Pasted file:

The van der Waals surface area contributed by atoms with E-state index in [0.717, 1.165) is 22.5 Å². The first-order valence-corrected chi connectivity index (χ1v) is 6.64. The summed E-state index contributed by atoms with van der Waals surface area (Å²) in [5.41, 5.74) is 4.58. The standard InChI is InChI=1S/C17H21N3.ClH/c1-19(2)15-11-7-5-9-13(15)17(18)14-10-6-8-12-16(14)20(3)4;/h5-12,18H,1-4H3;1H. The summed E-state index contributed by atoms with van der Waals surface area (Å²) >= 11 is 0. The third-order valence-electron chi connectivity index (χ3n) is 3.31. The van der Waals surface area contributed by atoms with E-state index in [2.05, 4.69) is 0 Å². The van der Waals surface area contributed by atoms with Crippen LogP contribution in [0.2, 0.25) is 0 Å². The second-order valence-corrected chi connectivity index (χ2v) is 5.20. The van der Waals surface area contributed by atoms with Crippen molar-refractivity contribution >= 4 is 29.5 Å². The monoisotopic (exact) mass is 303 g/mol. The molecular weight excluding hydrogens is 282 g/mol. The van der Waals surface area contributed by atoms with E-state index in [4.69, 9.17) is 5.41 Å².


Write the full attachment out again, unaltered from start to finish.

The van der Waals surface area contributed by atoms with E-state index in [0.717, 1.165) is 22.5 Å². The first-order valence-corrected chi connectivity index (χ1v) is 6.64. The summed E-state index contributed by atoms with van der Waals surface area (Å²) in [5.41, 5.74) is 4.58. The standard InChI is InChI=1S/C17H21N3.ClH/c1-19(2)15-11-7-5-9-13(15)17(18)14-10-6-8-12-16(14)20(3)4;/h5-12,18H,1-4H3;1H. The summed E-state index contributed by atoms with van der Waals surface area (Å²) >= 11 is 0. The third-order valence-electron chi connectivity index (χ3n) is 3.31. The van der Waals surface area contributed by atoms with E-state index in [2.05, 4.69) is 0 Å². The van der Waals surface area contributed by atoms with Crippen LogP contribution in [0.2, 0.25) is 0 Å². The second-order valence-corrected chi connectivity index (χ2v) is 5.20. The van der Waals surface area contributed by atoms with Crippen molar-refractivity contribution >= 4 is 29.5 Å². The monoisotopic (exact) mass is 303 g/mol. The molecular weight excluding hydrogens is 282 g/mol. The van der Waals surface area contributed by atoms with E-state index in [4.69, 9.17) is 5.41 Å².